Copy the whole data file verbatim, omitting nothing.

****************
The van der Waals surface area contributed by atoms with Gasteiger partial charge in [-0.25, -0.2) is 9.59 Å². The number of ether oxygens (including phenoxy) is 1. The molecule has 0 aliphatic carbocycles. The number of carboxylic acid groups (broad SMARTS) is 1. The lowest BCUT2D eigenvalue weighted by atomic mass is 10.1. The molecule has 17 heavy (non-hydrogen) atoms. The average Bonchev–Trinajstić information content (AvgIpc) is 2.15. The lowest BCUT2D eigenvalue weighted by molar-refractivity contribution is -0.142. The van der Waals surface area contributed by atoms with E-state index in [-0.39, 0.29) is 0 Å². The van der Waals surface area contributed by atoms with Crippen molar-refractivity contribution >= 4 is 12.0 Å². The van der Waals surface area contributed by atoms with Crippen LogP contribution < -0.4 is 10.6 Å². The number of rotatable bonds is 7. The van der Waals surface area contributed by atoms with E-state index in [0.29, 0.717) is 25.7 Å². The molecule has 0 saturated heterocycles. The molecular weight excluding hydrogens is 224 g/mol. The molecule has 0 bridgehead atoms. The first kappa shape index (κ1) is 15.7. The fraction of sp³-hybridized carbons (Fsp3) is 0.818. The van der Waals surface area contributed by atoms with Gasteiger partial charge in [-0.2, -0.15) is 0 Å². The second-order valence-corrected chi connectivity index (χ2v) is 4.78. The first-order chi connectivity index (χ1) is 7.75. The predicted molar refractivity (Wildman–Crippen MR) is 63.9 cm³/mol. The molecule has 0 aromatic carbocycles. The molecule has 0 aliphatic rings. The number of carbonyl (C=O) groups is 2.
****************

The van der Waals surface area contributed by atoms with Gasteiger partial charge in [-0.25, -0.2) is 9.59 Å². The number of ether oxygens (including phenoxy) is 1. The molecule has 0 aliphatic carbocycles. The number of carboxylic acid groups (broad SMARTS) is 1. The lowest BCUT2D eigenvalue weighted by atomic mass is 10.1. The molecule has 17 heavy (non-hydrogen) atoms. The average Bonchev–Trinajstić information content (AvgIpc) is 2.15. The lowest BCUT2D eigenvalue weighted by molar-refractivity contribution is -0.142. The van der Waals surface area contributed by atoms with E-state index in [-0.39, 0.29) is 0 Å². The van der Waals surface area contributed by atoms with Crippen molar-refractivity contribution >= 4 is 12.0 Å². The van der Waals surface area contributed by atoms with Crippen LogP contribution < -0.4 is 10.6 Å². The number of rotatable bonds is 7. The van der Waals surface area contributed by atoms with E-state index in [0.29, 0.717) is 25.7 Å². The molecule has 0 saturated heterocycles. The molecular weight excluding hydrogens is 224 g/mol. The molecule has 0 bridgehead atoms. The first kappa shape index (κ1) is 15.7. The fraction of sp³-hybridized carbons (Fsp3) is 0.818. The van der Waals surface area contributed by atoms with Gasteiger partial charge in [-0.2, -0.15) is 0 Å². The second-order valence-corrected chi connectivity index (χ2v) is 4.78. The first-order chi connectivity index (χ1) is 7.75. The predicted molar refractivity (Wildman–Crippen MR) is 63.9 cm³/mol. The molecule has 0 aromatic carbocycles. The molecule has 0 aliphatic rings. The number of carbonyl (C=O) groups is 2.